Brancott Estate: first vines in Marlborough

26 Sep 2019

Brancott Estate was born from Montana Wines – an ode to the Brancott Vineyard being the first site in Marlborough to plant vines in 1973. 

Planting the vineyards

Until the 1970s, the conventional wisdom was that the South Island was too cold to grow grapes. But Brancott Estate's founder, Frank Yukich, whose father Ivan founded Montana Wines near Auckland, went against the grain and explored the opportunity for vineyards on Marlborough farmland, establishing the base on which to build one of New Zealand’s most iconic export industries.

 

On 24 August 1973, in front of a crowd of local media, politicians and business leaders, the Marlborough wine industry was born. At the time, Yukich made the statement that “wines from here will become world-famous” – and indeed they have, receiving many prestigious awards and accolades around the world.

Some of the original vines that were unsuitable for the cool nights and dry summers and were replaced with Sauvignon Blanc and Pinot Noir in 1975. This decision proved to be an inspired one, setting the scene for a global phenomenon unprecedented in the wine world, with the release in 1979 of the first Marlborough Sauvignon Blanc.​

 

Establishing a new wine region took a lot of experimenting as they learned how to harness the environment to make exceptional wine. From paper-cones to protect vines from frost to locally designed watering equipment, and an army of locals who hand planted 700,000 vines in the first season, their history is founded on Kiwi ingenuity.

 

Our role in establishing the region was recognised in 1989, when Her Majesty, Queen Elizabeth II visited Brancott Vineyard.

 

The Queen at Brancott

Forty years on, the three original vineyards, Brancott, Fairhall and Renwick continue to supply excellent quality fruit.  But Brancott is not resting on their laurels, they recognise the need to continue to care for the land, so they can continue to produce great wines.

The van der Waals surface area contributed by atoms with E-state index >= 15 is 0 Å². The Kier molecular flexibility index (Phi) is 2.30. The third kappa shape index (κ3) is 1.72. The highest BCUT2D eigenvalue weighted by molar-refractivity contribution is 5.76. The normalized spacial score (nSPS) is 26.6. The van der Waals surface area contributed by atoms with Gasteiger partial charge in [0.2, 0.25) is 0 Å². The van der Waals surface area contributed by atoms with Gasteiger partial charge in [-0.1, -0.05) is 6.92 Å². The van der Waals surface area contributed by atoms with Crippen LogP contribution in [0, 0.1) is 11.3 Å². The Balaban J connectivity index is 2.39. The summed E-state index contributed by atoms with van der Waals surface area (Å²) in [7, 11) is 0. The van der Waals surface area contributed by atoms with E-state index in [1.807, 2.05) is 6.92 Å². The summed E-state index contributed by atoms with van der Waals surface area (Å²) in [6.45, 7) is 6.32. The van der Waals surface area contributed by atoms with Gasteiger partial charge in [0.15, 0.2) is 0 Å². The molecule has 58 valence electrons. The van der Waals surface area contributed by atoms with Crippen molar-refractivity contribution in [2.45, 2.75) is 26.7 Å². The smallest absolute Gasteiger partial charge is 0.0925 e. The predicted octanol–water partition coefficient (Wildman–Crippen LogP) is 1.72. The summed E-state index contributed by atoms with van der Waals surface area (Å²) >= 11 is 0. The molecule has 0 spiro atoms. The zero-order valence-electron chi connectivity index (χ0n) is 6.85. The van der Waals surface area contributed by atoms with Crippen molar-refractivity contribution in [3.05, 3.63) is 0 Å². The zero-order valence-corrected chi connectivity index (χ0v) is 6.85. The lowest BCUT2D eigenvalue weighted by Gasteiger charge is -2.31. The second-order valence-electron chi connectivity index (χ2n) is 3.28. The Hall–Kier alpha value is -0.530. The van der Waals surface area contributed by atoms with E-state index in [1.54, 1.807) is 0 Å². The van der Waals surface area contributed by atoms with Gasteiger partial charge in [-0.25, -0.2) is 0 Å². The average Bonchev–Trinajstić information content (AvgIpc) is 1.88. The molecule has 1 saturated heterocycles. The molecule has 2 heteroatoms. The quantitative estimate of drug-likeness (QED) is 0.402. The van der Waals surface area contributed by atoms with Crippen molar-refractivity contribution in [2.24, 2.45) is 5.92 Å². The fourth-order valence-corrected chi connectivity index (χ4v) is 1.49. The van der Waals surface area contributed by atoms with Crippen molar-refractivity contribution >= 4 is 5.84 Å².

Knowing it was essential to think to the future to maintain vineyards, Brancott Estate was a founding member of Sustainable Winegrowing New Zealand (SWNZ) in 1997.

 

They are globally committed to sustainable practices across all areas of the business. To achieve Zero Waste to landfill by 2020, Brancott Estate continues to audit waste and implement solutions which have included converting to steel vineyard posts, working with suppliers to provide recyclable or reusable packaging, and developing alternative uses for grape marc.

 

The Brancott Estate Cellar Door and Restaurant, built upon the same viewing platform the Queen visited, was designed with the environment in mind, incorporating recyclable materials, water recycling and design elements to minimise the need for air conditioning.

 

In their Renwick based Kaituna vineyard, the wetland is being restored. Covering 10 hectares, it is home to many native birds, including tuis and pukekos, as well as the endemic and threatened New Zealand long-finned eels. The vision is to transform the area into its original natural state, including podocarp species. To achieve this, areas of invasive weeds are being tackled in stages and more than 10,000 native plants have been established by the team at the wetland.

 

They are part of the "Forgotten Corners" project, that sees empty corners of their vineyards planted and turned to create pockets of biodiversity to create corridors for native birds across the Wairau Plain in Marlborough.

 

Biodiversity in the vineyard

Brancott Estate is also a founding sponsor of Marlborough Falcon Trust. The New Zealand falcon (Karearea) is rarer than a kiwi and is New Zealand’s most endangered bird of prey. They have contributed more than half a million dollars to falcon conservation in Marlborough since 2010.

 

So, what will the next forty years bring? Brancott Estate Chief Winemaker Patrick Materman predicts that Sauvignon Blanc will continue to lead exports, but the style of offerings and the ‘stories’ behind them will become more diverse and engaging to our wine drinkers. In addition, other varieties will gain a greater share of production (and exports) – Pinot Noir, Syrah, Chardonnay and aromatic white varieties.

 

Regionality will also matter. “We are seeing a growing interest in some of our sub-regional and single-vineyard offerings, as well as what you might call ‘alternative expressions’ – low alcohol, wild fermented, oak-aged and organic wines, are all garnering interest," says Patrick. 

 

“The key for the New Zealand industry is to ensure it doesn’t rest on its laurels. We are a young industry – it's just 40 years since the first Marlborough Sauvignon Blanc was released, and we need to maintain that young, hungry mindset and seek out new varieties, expressions and markets.”

Brancott Estate Chief Winemaker Patrick Materman

 

In 2011, Brancott Estate launched as a global wine brand replacing Brancott in the United States and Montana in the rest of the world​. Brancott Estate has continued to craft striking wines to suit every occasion, including naturally lower alcohol, sparkling, organic, oak-infused and age-worthy expressions of Sauvignon Blanc and Pinot Noir. In addition, they have led the revival of Sauvignon Gris, an almost extinct varietal, now released as part of its classic range.

 

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